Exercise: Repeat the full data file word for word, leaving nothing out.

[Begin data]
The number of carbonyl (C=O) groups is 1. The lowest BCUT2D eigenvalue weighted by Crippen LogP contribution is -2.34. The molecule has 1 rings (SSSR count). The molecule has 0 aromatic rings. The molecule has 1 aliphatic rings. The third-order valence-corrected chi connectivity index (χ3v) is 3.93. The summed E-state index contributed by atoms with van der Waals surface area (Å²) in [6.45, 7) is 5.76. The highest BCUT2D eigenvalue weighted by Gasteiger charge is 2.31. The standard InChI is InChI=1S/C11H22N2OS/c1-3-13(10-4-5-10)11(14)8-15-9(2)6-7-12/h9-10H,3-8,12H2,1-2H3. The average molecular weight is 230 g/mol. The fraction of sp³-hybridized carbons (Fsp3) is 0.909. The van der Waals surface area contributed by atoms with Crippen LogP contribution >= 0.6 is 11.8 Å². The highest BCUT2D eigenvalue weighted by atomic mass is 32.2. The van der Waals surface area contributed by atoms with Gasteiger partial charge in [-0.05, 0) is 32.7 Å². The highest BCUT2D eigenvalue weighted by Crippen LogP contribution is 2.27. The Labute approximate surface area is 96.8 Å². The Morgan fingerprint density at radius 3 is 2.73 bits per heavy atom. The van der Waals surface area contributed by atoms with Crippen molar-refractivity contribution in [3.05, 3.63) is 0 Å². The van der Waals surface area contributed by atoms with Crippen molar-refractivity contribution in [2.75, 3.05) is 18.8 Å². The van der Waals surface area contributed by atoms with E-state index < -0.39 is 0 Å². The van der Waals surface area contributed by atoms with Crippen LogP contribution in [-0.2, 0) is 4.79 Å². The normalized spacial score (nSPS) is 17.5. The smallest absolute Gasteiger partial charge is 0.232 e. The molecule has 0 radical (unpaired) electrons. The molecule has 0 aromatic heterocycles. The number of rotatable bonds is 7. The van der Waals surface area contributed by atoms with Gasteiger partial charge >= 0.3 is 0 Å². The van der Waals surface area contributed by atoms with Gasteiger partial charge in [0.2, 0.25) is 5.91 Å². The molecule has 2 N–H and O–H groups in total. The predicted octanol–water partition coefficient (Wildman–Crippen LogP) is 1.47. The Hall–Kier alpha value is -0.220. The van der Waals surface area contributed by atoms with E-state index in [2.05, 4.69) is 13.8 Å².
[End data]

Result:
The number of carbonyl (C=O) groups is 1. The lowest BCUT2D eigenvalue weighted by Crippen LogP contribution is -2.34. The molecule has 1 rings (SSSR count). The molecule has 0 aromatic rings. The molecule has 1 aliphatic rings. The third-order valence-corrected chi connectivity index (χ3v) is 3.93. The summed E-state index contributed by atoms with van der Waals surface area (Å²) in [6.45, 7) is 5.76. The highest BCUT2D eigenvalue weighted by Gasteiger charge is 2.31. The standard InChI is InChI=1S/C11H22N2OS/c1-3-13(10-4-5-10)11(14)8-15-9(2)6-7-12/h9-10H,3-8,12H2,1-2H3. The average molecular weight is 230 g/mol. The fraction of sp³-hybridized carbons (Fsp3) is 0.909. The van der Waals surface area contributed by atoms with Crippen LogP contribution >= 0.6 is 11.8 Å². The highest BCUT2D eigenvalue weighted by atomic mass is 32.2. The van der Waals surface area contributed by atoms with Gasteiger partial charge in [-0.05, 0) is 32.7 Å². The highest BCUT2D eigenvalue weighted by Crippen LogP contribution is 2.27. The Labute approximate surface area is 96.8 Å². The Morgan fingerprint density at radius 3 is 2.73 bits per heavy atom. The van der Waals surface area contributed by atoms with Crippen molar-refractivity contribution in [3.05, 3.63) is 0 Å². The van der Waals surface area contributed by atoms with Crippen molar-refractivity contribution in [2.75, 3.05) is 18.8 Å². The van der Waals surface area contributed by atoms with E-state index < -0.39 is 0 Å². The van der Waals surface area contributed by atoms with Crippen LogP contribution in [-0.2, 0) is 4.79 Å². The normalized spacial score (nSPS) is 17.5. The smallest absolute Gasteiger partial charge is 0.232 e. The molecule has 0 radical (unpaired) electrons. The molecule has 0 aromatic heterocycles. The number of rotatable bonds is 7. The van der Waals surface area contributed by atoms with Gasteiger partial charge >= 0.3 is 0 Å². The van der Waals surface area contributed by atoms with Gasteiger partial charge in [0.2, 0.25) is 5.91 Å². The molecule has 2 N–H and O–H groups in total. The predicted octanol–water partition coefficient (Wildman–Crippen LogP) is 1.47. The Hall–Kier alpha value is -0.220. The van der Waals surface area contributed by atoms with E-state index in [2.05, 4.69) is 13.8 Å².